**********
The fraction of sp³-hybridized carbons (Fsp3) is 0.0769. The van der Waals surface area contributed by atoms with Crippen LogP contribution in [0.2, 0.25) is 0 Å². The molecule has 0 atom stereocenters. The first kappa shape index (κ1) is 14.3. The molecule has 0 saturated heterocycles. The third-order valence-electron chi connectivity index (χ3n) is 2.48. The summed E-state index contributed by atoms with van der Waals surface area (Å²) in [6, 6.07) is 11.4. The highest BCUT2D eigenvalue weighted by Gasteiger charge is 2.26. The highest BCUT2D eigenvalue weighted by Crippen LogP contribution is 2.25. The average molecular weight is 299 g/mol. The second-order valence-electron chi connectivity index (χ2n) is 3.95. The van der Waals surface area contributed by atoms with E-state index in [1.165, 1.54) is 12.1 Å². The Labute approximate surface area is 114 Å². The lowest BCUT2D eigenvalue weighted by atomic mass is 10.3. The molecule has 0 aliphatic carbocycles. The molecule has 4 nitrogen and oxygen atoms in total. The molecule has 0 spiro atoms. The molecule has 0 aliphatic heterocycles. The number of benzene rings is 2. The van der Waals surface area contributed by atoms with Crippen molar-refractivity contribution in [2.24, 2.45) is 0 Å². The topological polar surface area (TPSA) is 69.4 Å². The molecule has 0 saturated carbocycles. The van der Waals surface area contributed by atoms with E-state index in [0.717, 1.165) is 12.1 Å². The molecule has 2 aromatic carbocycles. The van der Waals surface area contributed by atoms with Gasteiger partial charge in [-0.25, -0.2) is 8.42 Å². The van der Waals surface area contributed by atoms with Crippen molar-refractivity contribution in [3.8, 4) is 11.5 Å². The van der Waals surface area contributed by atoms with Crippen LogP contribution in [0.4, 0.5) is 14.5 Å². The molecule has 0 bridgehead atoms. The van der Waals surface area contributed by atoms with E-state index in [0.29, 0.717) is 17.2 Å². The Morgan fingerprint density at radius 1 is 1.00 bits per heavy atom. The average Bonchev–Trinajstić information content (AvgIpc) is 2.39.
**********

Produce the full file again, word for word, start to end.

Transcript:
The fraction of sp³-hybridized carbons (Fsp3) is 0.0769. The van der Waals surface area contributed by atoms with Crippen LogP contribution in [0.2, 0.25) is 0 Å². The molecule has 0 atom stereocenters. The first kappa shape index (κ1) is 14.3. The molecule has 0 saturated heterocycles. The third-order valence-electron chi connectivity index (χ3n) is 2.48. The summed E-state index contributed by atoms with van der Waals surface area (Å²) in [6, 6.07) is 11.4. The highest BCUT2D eigenvalue weighted by Gasteiger charge is 2.26. The highest BCUT2D eigenvalue weighted by Crippen LogP contribution is 2.25. The average molecular weight is 299 g/mol. The second-order valence-electron chi connectivity index (χ2n) is 3.95. The van der Waals surface area contributed by atoms with E-state index in [1.165, 1.54) is 12.1 Å². The Labute approximate surface area is 114 Å². The lowest BCUT2D eigenvalue weighted by atomic mass is 10.3. The molecule has 0 aliphatic carbocycles. The molecule has 4 nitrogen and oxygen atoms in total. The molecule has 0 spiro atoms. The molecule has 0 aliphatic heterocycles. The number of benzene rings is 2. The van der Waals surface area contributed by atoms with Crippen molar-refractivity contribution in [2.24, 2.45) is 0 Å². The topological polar surface area (TPSA) is 69.4 Å². The molecule has 0 saturated carbocycles. The van der Waals surface area contributed by atoms with E-state index in [0.717, 1.165) is 12.1 Å². The molecule has 2 aromatic carbocycles. The van der Waals surface area contributed by atoms with Gasteiger partial charge in [-0.25, -0.2) is 8.42 Å². The van der Waals surface area contributed by atoms with Crippen molar-refractivity contribution in [3.8, 4) is 11.5 Å². The van der Waals surface area contributed by atoms with Crippen LogP contribution in [0.4, 0.5) is 14.5 Å². The molecule has 0 bridgehead atoms. The van der Waals surface area contributed by atoms with E-state index in [0.29, 0.717) is 17.2 Å². The Morgan fingerprint density at radius 1 is 1.00 bits per heavy atom. The average Bonchev–Trinajstić information content (AvgIpc) is 2.39.